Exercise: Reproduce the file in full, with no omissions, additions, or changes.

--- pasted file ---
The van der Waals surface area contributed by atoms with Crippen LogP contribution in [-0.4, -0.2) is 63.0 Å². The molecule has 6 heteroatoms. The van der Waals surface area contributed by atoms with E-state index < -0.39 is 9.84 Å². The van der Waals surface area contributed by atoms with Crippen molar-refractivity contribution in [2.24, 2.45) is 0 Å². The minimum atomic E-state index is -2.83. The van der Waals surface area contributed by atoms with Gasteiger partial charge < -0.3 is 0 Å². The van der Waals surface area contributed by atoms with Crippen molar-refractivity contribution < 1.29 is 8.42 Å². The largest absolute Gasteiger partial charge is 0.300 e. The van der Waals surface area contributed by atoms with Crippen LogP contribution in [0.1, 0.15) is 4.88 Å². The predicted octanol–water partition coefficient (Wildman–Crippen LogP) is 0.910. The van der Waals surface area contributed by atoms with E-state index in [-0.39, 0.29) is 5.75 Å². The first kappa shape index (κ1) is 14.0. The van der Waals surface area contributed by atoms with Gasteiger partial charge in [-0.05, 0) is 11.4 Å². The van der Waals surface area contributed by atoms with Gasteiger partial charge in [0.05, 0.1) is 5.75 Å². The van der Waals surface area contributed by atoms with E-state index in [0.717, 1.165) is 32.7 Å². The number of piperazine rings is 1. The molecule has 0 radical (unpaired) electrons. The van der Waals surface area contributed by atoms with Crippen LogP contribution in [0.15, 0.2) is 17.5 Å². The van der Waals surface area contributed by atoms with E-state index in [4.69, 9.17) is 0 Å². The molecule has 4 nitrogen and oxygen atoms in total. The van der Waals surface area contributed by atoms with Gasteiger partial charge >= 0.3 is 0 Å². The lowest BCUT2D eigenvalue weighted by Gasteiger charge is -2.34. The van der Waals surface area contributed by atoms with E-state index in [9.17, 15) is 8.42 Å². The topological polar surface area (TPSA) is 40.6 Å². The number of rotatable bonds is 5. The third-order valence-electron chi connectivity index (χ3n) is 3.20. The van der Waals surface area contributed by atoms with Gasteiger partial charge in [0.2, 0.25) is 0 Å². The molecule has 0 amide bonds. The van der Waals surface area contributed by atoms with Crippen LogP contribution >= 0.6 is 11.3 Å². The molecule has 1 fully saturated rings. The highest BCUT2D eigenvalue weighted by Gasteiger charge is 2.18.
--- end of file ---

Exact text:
The van der Waals surface area contributed by atoms with Crippen LogP contribution in [-0.4, -0.2) is 63.0 Å². The molecule has 6 heteroatoms. The van der Waals surface area contributed by atoms with E-state index < -0.39 is 9.84 Å². The van der Waals surface area contributed by atoms with Crippen molar-refractivity contribution in [2.24, 2.45) is 0 Å². The minimum atomic E-state index is -2.83. The van der Waals surface area contributed by atoms with Gasteiger partial charge < -0.3 is 0 Å². The van der Waals surface area contributed by atoms with Crippen molar-refractivity contribution < 1.29 is 8.42 Å². The largest absolute Gasteiger partial charge is 0.300 e. The van der Waals surface area contributed by atoms with Crippen LogP contribution in [0.1, 0.15) is 4.88 Å². The predicted octanol–water partition coefficient (Wildman–Crippen LogP) is 0.910. The van der Waals surface area contributed by atoms with E-state index in [-0.39, 0.29) is 5.75 Å². The first kappa shape index (κ1) is 14.0. The van der Waals surface area contributed by atoms with Gasteiger partial charge in [-0.05, 0) is 11.4 Å². The van der Waals surface area contributed by atoms with Gasteiger partial charge in [0.05, 0.1) is 5.75 Å². The van der Waals surface area contributed by atoms with E-state index in [0.717, 1.165) is 32.7 Å². The number of piperazine rings is 1. The molecule has 0 radical (unpaired) electrons. The van der Waals surface area contributed by atoms with Crippen LogP contribution in [0.15, 0.2) is 17.5 Å². The van der Waals surface area contributed by atoms with E-state index in [4.69, 9.17) is 0 Å². The molecule has 4 nitrogen and oxygen atoms in total. The van der Waals surface area contributed by atoms with Gasteiger partial charge >= 0.3 is 0 Å². The lowest BCUT2D eigenvalue weighted by Gasteiger charge is -2.34. The van der Waals surface area contributed by atoms with E-state index in [9.17, 15) is 8.42 Å². The topological polar surface area (TPSA) is 40.6 Å². The number of rotatable bonds is 5. The third-order valence-electron chi connectivity index (χ3n) is 3.20. The van der Waals surface area contributed by atoms with Gasteiger partial charge in [0.2, 0.25) is 0 Å². The molecule has 0 amide bonds. The van der Waals surface area contributed by atoms with Crippen LogP contribution >= 0.6 is 11.3 Å². The molecule has 1 fully saturated rings. The highest BCUT2D eigenvalue weighted by Gasteiger charge is 2.18.